Blessed Nicholas Postgate - the Martyr of the Moors
Father Nicholas Postgate is one of our best-loved martyrs whose lonely mission in the wilds of the North York Moors has captured the imagination of people of all faiths. Known as 'The Good Samaritan of the Moors' due to his generosity to all, regardless of their status or religion, he walked around his huge 'parish' of Blackamoor, always declining the offer of a horse. He shared his food and clothes and visited people in remote areas to offer both spiritual and practical help, wanting to understand the plight of the poor and to empathise with them in every way.
Most remarkably he began this work when he was more than sixty years old, and continued almost into his eighties. Although born in those moors, he attended the English College at Douai where he earned the degree of Doctor of Divinity, and then returned to England to work as a chaplain for wealthy families in great houses. That secret work took him to places far away from his beloved Blackamoor. Returning to the moors in the early 1660s, he embarked on a completely new role that was to earn him everlasting admiration. This work nourishing the Catholic faith came to the notice of Parliament just when the fabricated 'Popish Plot' of Titus Oates brought a return of the persecution of Catholics. A highly experienced Government agent, whose employer was alleged to have been murdered by Catholics, was ordered to hunt down, capture and prosecute Father Postgate.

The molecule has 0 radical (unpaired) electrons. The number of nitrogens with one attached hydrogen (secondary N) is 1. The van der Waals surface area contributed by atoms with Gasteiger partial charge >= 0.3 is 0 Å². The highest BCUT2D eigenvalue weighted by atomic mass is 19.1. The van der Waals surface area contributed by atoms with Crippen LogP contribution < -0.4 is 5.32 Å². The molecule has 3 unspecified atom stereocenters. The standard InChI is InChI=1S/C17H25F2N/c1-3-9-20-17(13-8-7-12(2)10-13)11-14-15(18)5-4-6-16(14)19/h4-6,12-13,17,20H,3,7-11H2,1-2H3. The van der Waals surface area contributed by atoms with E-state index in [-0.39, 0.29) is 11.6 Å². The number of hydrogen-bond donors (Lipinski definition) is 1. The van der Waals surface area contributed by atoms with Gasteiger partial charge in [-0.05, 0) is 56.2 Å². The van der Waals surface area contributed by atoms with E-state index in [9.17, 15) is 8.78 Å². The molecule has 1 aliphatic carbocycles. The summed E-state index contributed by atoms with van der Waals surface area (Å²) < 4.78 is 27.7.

This book, the most comprehensive ever written about the martyr, relates that story and reveals previously unpublished information about Father Nicholas Postgate DD, Martyr of the Moors.
Peter Walker, who writes as Nicholas Rhea, was born some 400 yards from the family home of Nicholas Postgate at Kirkdale Banks and has taken a life-long interest in the martyr. He attended primary school in Egton Bridge, the village so strongly associated with Father Postgate, and after winning a scholarship to Whitby Grammar School, left at the age of 16 to become a police cadet in the North Riding Constabulary. During his latter years of service he was the press officer for North Yorkshire Police, and was responsible for the press arrangements during the visit of Pope John Paul II to York in 1982, the first visit to England by a reigning Pontiff. He was delighted to hear Pope John Paul commemorate Father Postgate in his list of 85 English martyrs.
He writes: "The desire to produce a book about this charismatic priest of the North York Moors has remained with me since the earliest days of my writing career. In recent months, I have made time to research his life not only from previous publications and records but also from visits to his native moorland - along with some help from my family and my computer.
"The results have astounded me! I discovered I was born within 400 yards or so of what was surely his family home. By tradition, this was said to be at Egton Bridge in North Yorkshire's Eskdale but this book contains material never previously published as it suggests a different place of birth."
Read an interview in which Nicholas Rhea talks to the Yorkshire Post about Blessed Nicholas Postgate.